Diagram (a) shows current-to-voltage conversion at the anode of a photomultiplier. Diagram (b) illustrates a transimpedance amplifier, which, with its virtual earth input, is ideally suited to current generators such as photomultipliers. The best amplifiers are still made with discrete components, although fast and stable operational amplifiers are now more readily available. In theory, resistance in (b) may be as high as 10 kΩ.

Transimpedance amplifiers offer the additional advantage of low output impedance, typically less than 50 Ω, making them suitable for driving subsequent circuitry without loading the resistor. This isolation is impossible if the resistor is connected directly to the anode, in which case there is no drive capability. An alternative is to use a voltage amplifier, available in a nuclear instrument module unit or, ideally, as a board connected directly to the photomultiplier base. These typically have 50-Ω input impedance and provide gain from 10 to about 100.

Pulsed applications

Most multiphotoelectron applications are in the field of scintillation spectroscopy. However, users may adapt the considerations discussed here to other pulsed applications.

Energetic charged particles can be detected by measuring the light emitted when they interact with an organic scintillator. The decay time constant of the light is typically 1 to 2 ns, comparable with the time resolution of the fastest photomultipliers. The second equation covered this application, but here the pulses are n times bigger — n being the number of photoelectrons in each pulse.

High-density inorganic scintillators are used to detect γ rays. NaI(Tl) is the most widely used material, and it produces about 30 photons per keV of γ-ray energy deposited. A γ-ray of 1 MeV will thus generate about 6000 photoelectrons from a bialkali cathode with an exponential decay time of 240 ns.

Scintillation spectroscopy derives information based on measurement of the rate of events or the size and time of the occurrence of each pulse. Measuring rate is relatively straightforward, but determining the number of photoelectrons in each pulse is more complicated. The ability to see individual photoelectrons in an event decreases with increasing energy. For energies above a few kiloelectronvolts, for instance, individual photodetections may not be separated enough to be counted, leading to underestimation of the event’s energy.

A better way to measure the energy is to integrate the signals and convert the sum of photodetections into a single pulse, the area of which is directly related to the number of photodetections in the event. Connecting the photomultiplier output to a capacitor, C, will integrate each charge pulse, regardless of whether it overlaps. Also, the capacitor will charge to a voltage proportional to the total number of photoelectrons generated.

Again, transimpedance amplifiers are ideal for this purpose. However, in this case, capacitors in the feedback loop perform the integration. The capacitor must discharge between events and, with NaI(Tl) scintillators, it is usual to choose parallel resistors, R, so that τ1 = CR is about 1 μs, or four time constants. This ensures that the energy determination of the event encompasses most of the output light and enables count rates up to about 20 kHz.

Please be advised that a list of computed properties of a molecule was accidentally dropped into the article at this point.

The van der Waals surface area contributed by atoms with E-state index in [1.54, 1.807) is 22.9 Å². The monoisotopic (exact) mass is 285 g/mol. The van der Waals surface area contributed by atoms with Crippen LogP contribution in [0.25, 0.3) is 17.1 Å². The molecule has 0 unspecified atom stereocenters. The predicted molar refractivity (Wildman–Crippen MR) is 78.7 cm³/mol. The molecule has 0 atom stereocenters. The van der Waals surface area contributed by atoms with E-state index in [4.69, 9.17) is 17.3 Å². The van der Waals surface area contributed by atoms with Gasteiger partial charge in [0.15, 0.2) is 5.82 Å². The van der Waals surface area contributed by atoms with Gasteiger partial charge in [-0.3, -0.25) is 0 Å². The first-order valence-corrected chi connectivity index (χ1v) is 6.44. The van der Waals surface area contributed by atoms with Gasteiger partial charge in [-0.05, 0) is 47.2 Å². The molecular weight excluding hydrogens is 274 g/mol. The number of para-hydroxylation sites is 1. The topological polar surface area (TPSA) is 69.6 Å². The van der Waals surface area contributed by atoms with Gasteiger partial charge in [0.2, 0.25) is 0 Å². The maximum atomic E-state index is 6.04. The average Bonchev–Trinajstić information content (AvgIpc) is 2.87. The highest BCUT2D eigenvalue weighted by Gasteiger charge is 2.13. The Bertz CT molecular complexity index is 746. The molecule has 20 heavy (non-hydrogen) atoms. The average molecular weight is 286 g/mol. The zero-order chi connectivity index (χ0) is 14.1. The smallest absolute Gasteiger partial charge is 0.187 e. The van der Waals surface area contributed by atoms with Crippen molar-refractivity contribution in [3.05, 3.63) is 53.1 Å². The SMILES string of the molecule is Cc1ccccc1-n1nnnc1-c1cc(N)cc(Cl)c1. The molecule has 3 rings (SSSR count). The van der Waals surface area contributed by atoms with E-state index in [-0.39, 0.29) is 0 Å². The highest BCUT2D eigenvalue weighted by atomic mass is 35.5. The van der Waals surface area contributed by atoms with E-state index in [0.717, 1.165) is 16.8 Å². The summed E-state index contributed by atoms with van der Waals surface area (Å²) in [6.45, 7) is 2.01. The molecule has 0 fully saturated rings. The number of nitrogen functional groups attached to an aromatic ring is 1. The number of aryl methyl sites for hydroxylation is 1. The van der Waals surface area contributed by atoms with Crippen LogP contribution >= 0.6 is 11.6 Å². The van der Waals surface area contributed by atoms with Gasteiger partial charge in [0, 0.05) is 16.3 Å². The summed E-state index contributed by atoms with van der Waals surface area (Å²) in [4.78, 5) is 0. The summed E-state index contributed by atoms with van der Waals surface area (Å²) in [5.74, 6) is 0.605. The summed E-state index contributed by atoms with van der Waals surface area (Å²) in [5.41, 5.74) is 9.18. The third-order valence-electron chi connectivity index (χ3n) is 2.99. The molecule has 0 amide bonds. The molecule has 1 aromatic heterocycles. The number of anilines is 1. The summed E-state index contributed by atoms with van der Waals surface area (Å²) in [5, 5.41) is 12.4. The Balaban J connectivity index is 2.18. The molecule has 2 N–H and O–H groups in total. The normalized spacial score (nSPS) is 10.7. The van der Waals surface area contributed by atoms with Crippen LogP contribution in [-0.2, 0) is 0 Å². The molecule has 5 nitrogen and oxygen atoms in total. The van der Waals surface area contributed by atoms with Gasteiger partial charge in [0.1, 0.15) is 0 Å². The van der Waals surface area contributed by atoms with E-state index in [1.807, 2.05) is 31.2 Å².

Measuring the occurrence time of each pulse is beneficial if based on the arrival of the event’s first photoelectron, but such low-level detection is not always practical. It is customary to follow the integrating amplifier by a differentiating one. This terminology may be confusing because integration followed by differentiation constitutes a null operation, so why do it? The processes involved, in fact, bear only similarities to differentiation and integration, but the terminology is well-entrenched.

An amplifier with a capacitor at its input passes no direct current, so the unipolar pulses (Figure 5a) are converted to bipolar pulses. The time of zero crossing is independent of pulse amplitude, which is highly desirable in critical timing applications.

Figure 5.
In diagram (a), capacitor C integrates output from the photomultiplier producing an output v(max) of about Q/C. Readers can verify that a 1 MeV γ producing 6000 photoelectrons will generate a 1-V output for C = 100 pF with photomultiplier gain = 105. Diagram (b) indicates that the “differentiating” amplifier produces bipolar pulses that cross the time axis at a common point. A zero-crossing discriminator detects the time of occurrence of this point.

Analog applications

Film scanning, an analog application, attaches a positive film to a rapidly rotating drum and exposes it to a sharply focused intense light source. The light source and a photomultiplier, which detects light reflected from the film, traverse the drum to scan its contents for subsequent digitization by an analog-to-digital converter. Bandwidth is the key parameter here and must be optimized according to the speed of the drum and the required pixel size. High-resolution machines may require bandwidths up to 5 MHz.

Once again, the best way to provide the required bandwidth is to use a transimpedance amplifier.

An intense light source ensures high resolution and minimum scan time. A photomultiplier with only six dynodes provides comparatively low gain, in the 103 to 104 range. It is important in these applications to maintain a mean anode current below 1 μA to ensure stable gain. Excursions up to 100 μA are permissible, but only for short periods of time.

Important points to remember include:

• The photomultiplier is a current generator that produces a charge pulse. For encoding, it requires conversion to a voltage.

• The output may contain unwanted fine structure, and amplifiers achieve pulse smoothing and shaping.

• Amplifiers can eliminate photomultiplier fatigue by providing a portion of overall system gain.

Meet the author

A.G. Wright is the marketing director at Electron Tubes Ltd. in Ruislip, UK. He holds a PhD in physics.

Published: November 2002
FeaturesSensors & Detectors